I debated whether to award the bounty (that I started, and which expired on 16 April 2012), or accept an answer, so that where acknowledgement was due it was awarded... and there was no clear action for me.. so I just decided to let the system auto-award half the bounty to Patrick for the great (albeit jquery) workaround. I did not want to give the whole bounty because the whole point of the bounty was to satisfy my curiosity as to why I am seeing the conditional comment in the first place. I also did not want to accept any answer (so far) because in this case I am not going to use any workaround since the issue only appears on my local network and so is irrelevant for the production code live to the world.

share|improve this question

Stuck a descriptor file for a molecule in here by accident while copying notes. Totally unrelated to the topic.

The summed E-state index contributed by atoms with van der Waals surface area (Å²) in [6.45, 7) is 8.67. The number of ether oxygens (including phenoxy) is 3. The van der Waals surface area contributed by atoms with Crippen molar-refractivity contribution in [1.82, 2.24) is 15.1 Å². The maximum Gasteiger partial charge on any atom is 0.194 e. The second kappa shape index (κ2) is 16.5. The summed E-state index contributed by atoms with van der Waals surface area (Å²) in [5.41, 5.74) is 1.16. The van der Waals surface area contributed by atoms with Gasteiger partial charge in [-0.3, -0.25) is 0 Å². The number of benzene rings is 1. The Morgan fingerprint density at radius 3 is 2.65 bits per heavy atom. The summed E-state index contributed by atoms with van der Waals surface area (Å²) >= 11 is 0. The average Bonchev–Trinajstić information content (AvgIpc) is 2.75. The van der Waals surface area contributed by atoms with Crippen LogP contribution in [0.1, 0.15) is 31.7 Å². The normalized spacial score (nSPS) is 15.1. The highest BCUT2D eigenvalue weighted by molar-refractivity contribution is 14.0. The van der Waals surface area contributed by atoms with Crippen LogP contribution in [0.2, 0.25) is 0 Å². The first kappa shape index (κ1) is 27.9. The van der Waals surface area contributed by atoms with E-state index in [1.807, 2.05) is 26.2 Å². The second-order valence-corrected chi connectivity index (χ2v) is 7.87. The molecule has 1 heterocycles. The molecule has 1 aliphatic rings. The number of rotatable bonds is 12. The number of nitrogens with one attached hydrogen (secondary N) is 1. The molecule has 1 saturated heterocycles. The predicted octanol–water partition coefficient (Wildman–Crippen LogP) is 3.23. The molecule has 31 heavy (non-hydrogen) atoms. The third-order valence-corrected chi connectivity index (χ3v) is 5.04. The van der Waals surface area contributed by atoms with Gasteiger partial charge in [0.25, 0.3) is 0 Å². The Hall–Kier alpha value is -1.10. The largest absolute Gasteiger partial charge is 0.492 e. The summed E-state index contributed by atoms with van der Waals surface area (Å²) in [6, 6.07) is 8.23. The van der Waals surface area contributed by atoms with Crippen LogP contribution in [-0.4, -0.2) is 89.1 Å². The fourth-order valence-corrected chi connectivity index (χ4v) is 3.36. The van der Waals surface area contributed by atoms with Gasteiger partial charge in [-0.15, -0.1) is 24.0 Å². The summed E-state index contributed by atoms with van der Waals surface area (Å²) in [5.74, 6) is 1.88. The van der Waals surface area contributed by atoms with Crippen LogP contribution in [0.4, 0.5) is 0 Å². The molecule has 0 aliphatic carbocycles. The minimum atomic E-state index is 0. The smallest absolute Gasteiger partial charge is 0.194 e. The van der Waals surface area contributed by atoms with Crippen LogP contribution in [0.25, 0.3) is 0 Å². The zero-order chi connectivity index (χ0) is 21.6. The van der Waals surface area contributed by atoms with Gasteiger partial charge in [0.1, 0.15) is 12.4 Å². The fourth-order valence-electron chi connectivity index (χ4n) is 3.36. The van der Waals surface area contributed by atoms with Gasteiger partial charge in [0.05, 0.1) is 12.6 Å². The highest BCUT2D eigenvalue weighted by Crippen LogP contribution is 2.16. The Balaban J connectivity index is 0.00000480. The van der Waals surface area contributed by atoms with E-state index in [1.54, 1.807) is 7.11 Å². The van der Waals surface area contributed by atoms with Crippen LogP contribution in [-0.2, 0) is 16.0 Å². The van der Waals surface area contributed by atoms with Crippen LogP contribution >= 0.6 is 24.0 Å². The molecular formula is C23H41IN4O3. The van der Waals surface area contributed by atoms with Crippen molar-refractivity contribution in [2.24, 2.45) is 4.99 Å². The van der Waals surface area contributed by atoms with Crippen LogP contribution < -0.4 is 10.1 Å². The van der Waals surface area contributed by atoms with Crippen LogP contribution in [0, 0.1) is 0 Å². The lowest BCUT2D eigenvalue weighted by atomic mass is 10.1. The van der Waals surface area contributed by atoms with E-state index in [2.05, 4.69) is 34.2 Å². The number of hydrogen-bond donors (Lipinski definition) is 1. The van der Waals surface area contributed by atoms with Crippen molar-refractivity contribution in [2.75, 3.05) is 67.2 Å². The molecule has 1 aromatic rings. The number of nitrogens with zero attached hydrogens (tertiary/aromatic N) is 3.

Are you running IE9 or 10 in strict standards mode? – Mar 25 '12 at 3:13 with a doctype, i think he does – Joseph the Dreamer Mar 25 '12 at 3:16
I cannot reproduce the behavior on IE9 (screenshot) – phihag Mar 25 '12 at 3:17
The issue shows while using IE9, ...while using developer tools (F12) and having set 'browser mode' to IE7, IE8, or IE9... with 'document mode' set to the corresponding standards mode (NOT quirks mode). – govinda Mar 25 '12 at 3:17
@govinda could you offer a screenshot of a publicly reachable page / my demo page? – phihag Mar 25 '12 at 3:20

I had recently this same issue. In my case the conflicting code was one of the elements that I had inside the conditional statement for IE that had the lowest z-index in the page. After setting this in order so that it would not be the lowest z-indexed it was fixed.

share|improve this answer


<span class ="clean"><!--[if lt IE]></span>

<span class="clean"><![endif]--></span>


.clean { display: none; }
share|improve this answer

I was having a similar problem where the conditional statement was in my <head> and <![endif]--> was showing at the top of the page when I displayed it in any IE browser, even when I uploaded the code to the server.